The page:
Scientists may fear math as much as the average person, suggests a new study.
The research found that scientific articles that are laden with math are less likely to be cited by other scientists.
Researchers at the University of Bristol looked at nearly 650 studies on ecology and evolution published in three leading scientific journals in 1998, according to AFP.
They found that studies with a great deal of math were 50 percent less likely to be cited by other scientists.
The study authors warned that ignoring certain research may hinder the advancement of some scientific fields.
"This is an important issue because nearly all areas of science rely on close links between mathematical theory and experimental work," said study co-author Tim Fawcett of the University of Bristol, reported ABC News.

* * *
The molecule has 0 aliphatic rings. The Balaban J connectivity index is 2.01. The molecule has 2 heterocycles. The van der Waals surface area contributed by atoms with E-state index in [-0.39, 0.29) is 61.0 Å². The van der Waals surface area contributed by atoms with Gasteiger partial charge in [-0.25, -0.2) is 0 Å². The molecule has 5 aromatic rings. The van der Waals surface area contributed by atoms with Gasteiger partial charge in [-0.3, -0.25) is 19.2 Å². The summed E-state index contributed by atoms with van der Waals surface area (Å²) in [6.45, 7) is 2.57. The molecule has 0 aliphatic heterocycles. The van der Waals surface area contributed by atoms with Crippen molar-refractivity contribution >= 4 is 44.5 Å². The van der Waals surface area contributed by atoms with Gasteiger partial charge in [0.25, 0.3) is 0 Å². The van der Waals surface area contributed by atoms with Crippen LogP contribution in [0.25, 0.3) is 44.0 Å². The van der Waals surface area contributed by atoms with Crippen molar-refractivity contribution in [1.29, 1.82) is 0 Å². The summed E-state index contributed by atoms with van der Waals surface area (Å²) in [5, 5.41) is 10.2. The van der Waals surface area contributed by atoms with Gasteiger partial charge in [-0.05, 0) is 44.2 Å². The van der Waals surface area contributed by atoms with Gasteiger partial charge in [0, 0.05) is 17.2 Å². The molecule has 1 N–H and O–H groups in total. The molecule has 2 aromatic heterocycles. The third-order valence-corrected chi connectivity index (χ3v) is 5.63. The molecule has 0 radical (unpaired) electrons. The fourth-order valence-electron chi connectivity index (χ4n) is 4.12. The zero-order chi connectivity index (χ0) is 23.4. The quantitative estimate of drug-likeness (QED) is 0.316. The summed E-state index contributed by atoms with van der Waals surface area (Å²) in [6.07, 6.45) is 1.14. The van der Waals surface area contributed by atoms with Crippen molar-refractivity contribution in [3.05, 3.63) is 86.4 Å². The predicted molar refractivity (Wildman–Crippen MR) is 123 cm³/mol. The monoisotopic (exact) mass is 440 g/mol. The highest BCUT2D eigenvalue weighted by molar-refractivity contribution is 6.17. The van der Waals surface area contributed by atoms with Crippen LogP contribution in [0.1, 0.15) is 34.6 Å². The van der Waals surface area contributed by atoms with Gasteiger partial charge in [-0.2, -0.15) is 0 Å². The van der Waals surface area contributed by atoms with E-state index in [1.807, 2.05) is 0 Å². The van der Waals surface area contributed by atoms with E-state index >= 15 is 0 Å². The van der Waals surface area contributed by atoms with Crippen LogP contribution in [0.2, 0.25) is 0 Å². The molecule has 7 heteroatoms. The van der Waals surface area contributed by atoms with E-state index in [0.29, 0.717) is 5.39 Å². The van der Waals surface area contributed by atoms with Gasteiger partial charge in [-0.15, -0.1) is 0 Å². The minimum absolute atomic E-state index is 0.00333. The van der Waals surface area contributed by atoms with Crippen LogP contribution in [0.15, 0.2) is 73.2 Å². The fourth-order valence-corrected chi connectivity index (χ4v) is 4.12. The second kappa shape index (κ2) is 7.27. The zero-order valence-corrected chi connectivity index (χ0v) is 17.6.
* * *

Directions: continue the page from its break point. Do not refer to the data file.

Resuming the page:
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"If new theories are presented in a way that is off-putting to other scientists, then no one will perform the crucial experiments needed to test those theories. This presents a barrier to scientific progress."
According to ABC News, the researchers hope their findings will encourage other scientists to make their work more accessible.
"Scientists need to think more carefully about how they present the mathematical details of their work," said co-author, Andrew Higginson, reported Health Day.
"The ideal solution is not to hide the maths away, but to add more explanatory text to take the reader carefully through the assumptions and implications of the theory."
The study was published in the Proceedings of the National Academy of Sciences.